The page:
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Thu, March 21

Column: Poor education triggers downward spiral

Many Prescott residents moved here to seek a low-cost haven for a comfortable retirement. Some raised kids and are no longer interested in schools, since they think educating Arizona's youth doesn't affect them personally. But that couldn't be further from the truth.

Maybe it would matter more to these voters if they realize it's an issue that could make or break the future of this state.

On its current course, Arizona is speeding toward permanently having the lowest national educational standards - like Mississippi and Alabama, places where poverty is ingrained, crime is high and many are on permanent government assistance because of high unemployment. A lack of an educated populace creates a vicious cycle that's historically almost impossible to break.

It's not too late to bring Arizona back from the brink, but in another 10 years, I doubt that will be true.

The complicated school funding system is set up so that School Tuition Organizations take tax donations that support private and charter schools with what would otherwise be public money - more than $1 billion has been siphoned so far from tax credits and through "scholarships." That and severe ongoing budget cuts have weakened schools. Arizona ranked third in the nation for the most cuts to education spending per student since the recession began, according to a 2013 report from the Center on Budget and Policy Priorities.

Yavapai County schools are in a rural district that suffers from inequitable state funding, too - its school districts are called "B" districts, where the average household income ranges from $58,000 to $65,000, compared to "A" districts where income averages $94,000. In Chino Valley, there's a 40 percent poverty rate among students. Child hunger and struggling families - paired with a substandard education-are impediments to educational success.

If children here don't finish high school or go to college, expect an eroding tax base that could cause our Arizona paradise to become far less appealing as the stream of retiring Baby Boomers with hefty savings dries up.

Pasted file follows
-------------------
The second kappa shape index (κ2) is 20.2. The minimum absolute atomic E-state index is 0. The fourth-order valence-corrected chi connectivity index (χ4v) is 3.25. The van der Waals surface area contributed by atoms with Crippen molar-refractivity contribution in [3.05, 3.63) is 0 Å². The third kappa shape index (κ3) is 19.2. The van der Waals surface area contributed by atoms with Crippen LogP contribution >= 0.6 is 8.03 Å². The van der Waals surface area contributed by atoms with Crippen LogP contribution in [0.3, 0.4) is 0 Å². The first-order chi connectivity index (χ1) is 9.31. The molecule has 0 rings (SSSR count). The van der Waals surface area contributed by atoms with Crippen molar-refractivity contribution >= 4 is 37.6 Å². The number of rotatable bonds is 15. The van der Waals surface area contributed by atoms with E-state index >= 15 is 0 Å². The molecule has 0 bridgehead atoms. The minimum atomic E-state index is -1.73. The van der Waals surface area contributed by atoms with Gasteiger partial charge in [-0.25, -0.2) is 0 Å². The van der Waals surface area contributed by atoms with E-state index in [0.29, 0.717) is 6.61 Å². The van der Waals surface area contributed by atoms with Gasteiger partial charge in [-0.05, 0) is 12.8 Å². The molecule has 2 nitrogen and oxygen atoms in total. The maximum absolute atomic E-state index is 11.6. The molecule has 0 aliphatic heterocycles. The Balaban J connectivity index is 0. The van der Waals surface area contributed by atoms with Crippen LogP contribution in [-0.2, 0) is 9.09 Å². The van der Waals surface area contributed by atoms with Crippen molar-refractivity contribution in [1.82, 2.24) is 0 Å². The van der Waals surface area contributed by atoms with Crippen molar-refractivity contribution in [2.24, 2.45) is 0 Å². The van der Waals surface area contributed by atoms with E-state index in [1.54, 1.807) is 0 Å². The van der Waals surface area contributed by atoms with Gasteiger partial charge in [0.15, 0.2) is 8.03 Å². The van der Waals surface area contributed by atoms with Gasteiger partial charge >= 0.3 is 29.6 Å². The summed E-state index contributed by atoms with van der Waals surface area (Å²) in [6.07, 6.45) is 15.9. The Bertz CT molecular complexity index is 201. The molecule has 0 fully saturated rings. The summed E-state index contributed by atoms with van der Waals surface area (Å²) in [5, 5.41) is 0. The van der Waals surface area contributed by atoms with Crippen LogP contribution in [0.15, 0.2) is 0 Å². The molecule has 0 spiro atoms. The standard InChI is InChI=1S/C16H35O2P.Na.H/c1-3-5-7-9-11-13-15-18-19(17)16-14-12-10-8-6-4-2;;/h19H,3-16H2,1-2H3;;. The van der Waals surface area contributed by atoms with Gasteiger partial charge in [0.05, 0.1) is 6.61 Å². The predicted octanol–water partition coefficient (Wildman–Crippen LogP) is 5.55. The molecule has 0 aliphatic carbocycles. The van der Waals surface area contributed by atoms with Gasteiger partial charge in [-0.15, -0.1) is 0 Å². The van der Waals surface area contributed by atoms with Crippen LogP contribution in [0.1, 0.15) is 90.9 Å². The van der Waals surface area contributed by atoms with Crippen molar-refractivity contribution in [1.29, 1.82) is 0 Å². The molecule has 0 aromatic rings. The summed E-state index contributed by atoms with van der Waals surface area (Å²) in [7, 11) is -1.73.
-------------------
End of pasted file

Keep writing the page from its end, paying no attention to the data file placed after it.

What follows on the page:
That's the Arizona we don't want, and the one we are driving toward.

Schools have always been the key to a healthy economy. An educated workforce attracts companies and brings jobs; good schools attract well-paid workers and create a higher standard of living. Low college graduation rates are already having an impact on the state's economy according to a study from the Economic and Business Research Center at University of Arizona's Eller College of Management. Arizona has been behind the national rate since 1990. It ranks 29th nationwide for college attainment.

Does this concern our current GOP state leaders or would-be leaders? Not so much.

In a legislative forum for the State House in LD1 last week, sponsored by Yavapai College, Yavapai County Education Service Agency and the League

of Women Voters, all Republican primary candidates professed absolute opposition to Common Core standards.

Common Core standards are basic standards that schools across the United States are expected to comply with to prepare students for college. The Republican candidates all repeated the same line about being opposed to having the federal government tell the state what to do. Ironically, Arizona could be the poster child for the need for these standards, since it's below par in most learning categories. In a comprehensive study by the Annie E. Casey Foundation, called Kids Count (, 46 percent of Arizona eighth-graders in 2012 ranked "below basic" in science; 78 percent were "below proficient." And that's just one example.

Also, according to the U.S. Department of Education this year, Arizona's dropout rate is the highest in the nation at a time when rates are falling everywhere else.

If you don't think that matters, here's a number to cogitate: $7.6 billion. According to a report from the Phoenix Chamber of Commerce, that's just the lost wages from all of those Arizona high school students who didn't get diplomas. Here's another number: $127 billion. That's the added cost of social programs to support those dropouts as adults, ranging from incarceration to welfare and lost tax revenue.

Arizona can't afford to keep treating education as a private matter.

Ironically, right now Gov. Brewer is fighting against paying the schools the $1.6 billion they're due over the next five years from a court case ruling. The state has been ordered to pay inflation adjustments for per-student school funding, part of a directive from the citizens of Arizona in a 2000 ballot measure. Another $1.3 billion of inflation costs that weren't funded during the Great Recession are also owed.

The state should put up and shut up, instead of launching a costly court battle, yet again at the taxpayer expense. Then they will have restored what they cut in the past 14 years, plus a bonus $1 billion to begin to help raise standards.

Schools were never meant to be a money-making scheme for corporations and individuals to run publicly funded private and charter schools. Nor should they be a pawn for politicians taking campaign money to privatize education from those who have no real concern for Arizona children.

Anyone who understands the implications of opposing "education for all" should check their candidates' stand on this issue before voting. It's that important.

Toni Denis is a freelance journalist, a five-year Prescott resident and chairwoman of the Democratic Women of the Prescott Area.


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